The Scout Dilemma and why this rabbi’s kid will NOT sell Christmas Trees

15 Sep

Last week our son Jude came to us to make a serious argument about joining Cub Scouts.

The Scouts have activities that he really wanted to participate in – camping, archery, canoeing, shooting b-b guns, and this was before he found out about the overnight trip to the Atlanta Aquarium, which he has been longing to go to for months.

More importantly, Jude assured both of his parents, separately, that he embraced the values that we taught in our home, and that we should trust him to keep to those values outside our home, that he would, in his words, “Always be his mensch-y self.”

We use the term “mensch”, Yiddish for a person of morals and integrity, to describe good behavior in our home – everything from table manners to sharing and respect and fairness and justice.

So, in very short order, I went from protesting about Jude participating in an organization that still resisted one of our essential human values – namely the full welcome and inclusion of LGBT people, and equal rights for all, which I advocate for publicly on a regular basis – to escorting Jude to the “Scout Store” to purchase all the paraphernalia needed for his first pack meeting which took place yesterday.

Ginny and I very much want Jude to see that his well-reasoned opinions have an effect on us, and we will support his path, even when it isn’t ours.

Jude had a pretty good time, and I found nothing objectionable about grade school boys playing bingo, eating pizza, and running around creating mayhem in a playground. The Scout ethos is OK, a little bit more of a lean towards “group think” than I would prefer, but I must admit that I am particularly sensitive to such things.

On the topic of LGBT rights, it seems like the Boy Scouts may be shifting, and we hope to participate positively in that shift. (See this piece on a similar dilemma for other people).

When it comes to fundraising on behalf of the Cub Scout troop I will happily support going around our neighborhood and selling popcorn. However, I draw the line at the Christmas Tree sales for the den. This rabbi’s kid will NOT sell Christmas Trees!

And there is no argument that Jude can make to sway me on this matter.

[For a great take on the December Dilemma and being a Jew in a majority Christian society, check out Lemony Snicket's book below.]

 

The New CMS Excused Absence Form and Working in Partnership with our Charlotte Mecklenburg Schools by Rabbi Judy Schindler

12 Sep

Thank you to everyone for sharing your concerns about the new CMS Excused Absence Form for Religious Holidays. I especially appreciate those who brought their feedback with a kind tone! There is tremendous misinformation surrounding the new policy so I am writing this to clarify some points.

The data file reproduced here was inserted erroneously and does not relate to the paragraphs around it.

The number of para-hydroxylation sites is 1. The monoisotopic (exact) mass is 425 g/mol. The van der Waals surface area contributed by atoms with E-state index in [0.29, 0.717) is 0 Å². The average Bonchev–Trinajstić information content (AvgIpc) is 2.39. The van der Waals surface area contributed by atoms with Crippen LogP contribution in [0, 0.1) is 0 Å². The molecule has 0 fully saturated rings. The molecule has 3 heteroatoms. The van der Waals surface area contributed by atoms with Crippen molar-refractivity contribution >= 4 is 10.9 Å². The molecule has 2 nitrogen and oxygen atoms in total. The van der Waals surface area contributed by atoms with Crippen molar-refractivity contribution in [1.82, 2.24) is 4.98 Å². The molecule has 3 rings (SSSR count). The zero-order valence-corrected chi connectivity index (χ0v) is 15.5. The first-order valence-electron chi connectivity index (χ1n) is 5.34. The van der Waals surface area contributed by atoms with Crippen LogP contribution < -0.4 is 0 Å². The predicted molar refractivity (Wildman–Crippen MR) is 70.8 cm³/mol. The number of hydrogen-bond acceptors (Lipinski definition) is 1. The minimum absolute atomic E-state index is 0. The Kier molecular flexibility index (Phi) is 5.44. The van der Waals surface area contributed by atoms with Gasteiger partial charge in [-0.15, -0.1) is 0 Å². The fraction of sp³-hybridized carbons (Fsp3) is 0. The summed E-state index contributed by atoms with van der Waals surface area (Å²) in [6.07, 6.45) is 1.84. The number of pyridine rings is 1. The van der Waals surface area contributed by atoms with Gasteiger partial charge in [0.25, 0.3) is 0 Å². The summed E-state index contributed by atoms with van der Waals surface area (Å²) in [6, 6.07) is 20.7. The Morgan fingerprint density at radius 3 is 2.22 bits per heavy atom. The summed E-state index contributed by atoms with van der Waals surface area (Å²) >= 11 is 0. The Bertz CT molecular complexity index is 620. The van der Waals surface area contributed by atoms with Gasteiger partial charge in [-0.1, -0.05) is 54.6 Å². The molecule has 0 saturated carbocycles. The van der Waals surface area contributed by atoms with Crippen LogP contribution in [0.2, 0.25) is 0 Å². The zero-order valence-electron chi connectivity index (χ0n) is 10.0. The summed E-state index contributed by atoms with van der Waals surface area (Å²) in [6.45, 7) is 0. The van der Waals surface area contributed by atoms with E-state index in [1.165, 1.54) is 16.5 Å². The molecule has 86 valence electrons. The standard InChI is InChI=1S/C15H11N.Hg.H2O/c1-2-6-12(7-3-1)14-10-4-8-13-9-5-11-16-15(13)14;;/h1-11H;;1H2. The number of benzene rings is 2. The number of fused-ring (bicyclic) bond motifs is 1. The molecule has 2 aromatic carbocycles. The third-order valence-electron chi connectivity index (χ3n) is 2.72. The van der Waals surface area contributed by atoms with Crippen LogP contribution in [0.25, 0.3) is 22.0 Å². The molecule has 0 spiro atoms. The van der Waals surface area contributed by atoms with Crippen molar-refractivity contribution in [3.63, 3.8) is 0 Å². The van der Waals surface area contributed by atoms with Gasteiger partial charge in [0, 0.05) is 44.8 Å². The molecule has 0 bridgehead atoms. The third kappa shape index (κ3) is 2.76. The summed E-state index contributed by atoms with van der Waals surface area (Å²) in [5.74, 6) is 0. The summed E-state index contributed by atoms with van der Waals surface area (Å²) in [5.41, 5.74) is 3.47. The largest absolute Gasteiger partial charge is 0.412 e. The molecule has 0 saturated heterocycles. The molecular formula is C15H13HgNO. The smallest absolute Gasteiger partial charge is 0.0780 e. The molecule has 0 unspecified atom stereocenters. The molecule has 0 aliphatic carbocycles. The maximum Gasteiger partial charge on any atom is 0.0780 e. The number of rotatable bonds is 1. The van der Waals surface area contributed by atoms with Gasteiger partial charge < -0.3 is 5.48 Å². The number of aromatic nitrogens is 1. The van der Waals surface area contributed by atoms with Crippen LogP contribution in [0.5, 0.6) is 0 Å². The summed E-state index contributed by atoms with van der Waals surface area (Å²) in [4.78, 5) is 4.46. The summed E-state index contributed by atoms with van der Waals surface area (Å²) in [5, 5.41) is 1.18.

The CMS Excused Absence Form for Religious Obligations was created by CMS and brought to the Interfaith Advisory Council made up of representatives from the Islamic, Bahai, Buddhist, Sikh, Christian, and other faith communities for review. This form was not created specifically nor exclusively for the Jewish community, rather it was created for the entire CMS community including many other faiths observing holidays throughout the school year. In creating the form, CMS was responding to the large volume of concerns expressed over the years by members of religious minorities due to schools’ lack of awareness and preparation for religious holidays.

Here’s some background and context on the new form that might be helpful:

• The Religious Observance form was created and intended solely for planning purposes, and was the result of an extensive best practices due diligence process.

• The form is optional. Alternative forms of notification of religious absence are still acceptable, including emails and notes to school teachers, attendance offices, and principals. The benefit of using the form, however, allows for ample notice to the teachers and school for advance preparation.

• The form is new to CMS this year and as such it is reasonable to expect a learning curve with the process. Some schools may not be well versed on the form or its intent. If this is the case with your school, feel free to encourage them to contact the CMS Diversity Office for further information.

• Some concern has been expressed about the forms being used to “register” students. This is not the case! As noted previously, the form is intended for planning purposes only, in an effort to better serve the needs of CMS students. In a school system with more than 140,000 students, standardized forms will help to facilitate better communication to the teachers in a timely fashion. It is chaotic to have parents calling, emailing, sending notes, forgetting to send notes, etc. A standardized form clarifies for our teachers and principals that the absence is clearly sanctioned by CMS and allows them the opportunity to avoid tests, classroom or school programs, and other areas of conflict experienced in years past.